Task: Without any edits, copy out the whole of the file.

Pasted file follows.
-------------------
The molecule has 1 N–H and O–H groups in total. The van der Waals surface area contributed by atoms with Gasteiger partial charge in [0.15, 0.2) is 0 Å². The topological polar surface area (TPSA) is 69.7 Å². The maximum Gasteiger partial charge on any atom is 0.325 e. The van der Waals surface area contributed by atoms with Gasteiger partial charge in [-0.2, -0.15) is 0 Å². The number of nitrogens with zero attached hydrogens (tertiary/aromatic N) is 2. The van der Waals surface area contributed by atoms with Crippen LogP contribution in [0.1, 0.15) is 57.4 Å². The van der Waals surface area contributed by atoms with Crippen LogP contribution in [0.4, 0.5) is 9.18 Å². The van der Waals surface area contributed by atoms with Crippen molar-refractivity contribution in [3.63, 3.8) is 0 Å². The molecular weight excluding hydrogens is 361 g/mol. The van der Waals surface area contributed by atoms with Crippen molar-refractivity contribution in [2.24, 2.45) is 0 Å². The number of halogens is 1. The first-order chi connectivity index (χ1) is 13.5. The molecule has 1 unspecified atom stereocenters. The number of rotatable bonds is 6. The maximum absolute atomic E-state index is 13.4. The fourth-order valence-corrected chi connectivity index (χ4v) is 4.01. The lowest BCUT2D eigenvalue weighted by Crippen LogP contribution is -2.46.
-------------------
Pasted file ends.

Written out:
The molecule has 1 N–H and O–H groups in total. The van der Waals surface area contributed by atoms with Gasteiger partial charge in [0.15, 0.2) is 0 Å². The topological polar surface area (TPSA) is 69.7 Å². The maximum Gasteiger partial charge on any atom is 0.325 e. The van der Waals surface area contributed by atoms with Gasteiger partial charge in [-0.2, -0.15) is 0 Å². The number of nitrogens with zero attached hydrogens (tertiary/aromatic N) is 2. The van der Waals surface area contributed by atoms with Crippen LogP contribution in [0.1, 0.15) is 57.4 Å². The van der Waals surface area contributed by atoms with Crippen LogP contribution in [0.4, 0.5) is 9.18 Å². The van der Waals surface area contributed by atoms with Crippen molar-refractivity contribution in [3.63, 3.8) is 0 Å². The molecular weight excluding hydrogens is 361 g/mol. The van der Waals surface area contributed by atoms with Crippen molar-refractivity contribution in [2.24, 2.45) is 0 Å². The number of halogens is 1. The first-order chi connectivity index (χ1) is 13.5. The molecule has 1 unspecified atom stereocenters. The number of rotatable bonds is 6. The maximum absolute atomic E-state index is 13.4. The fourth-order valence-corrected chi connectivity index (χ4v) is 4.01. The lowest BCUT2D eigenvalue weighted by Crippen LogP contribution is -2.46.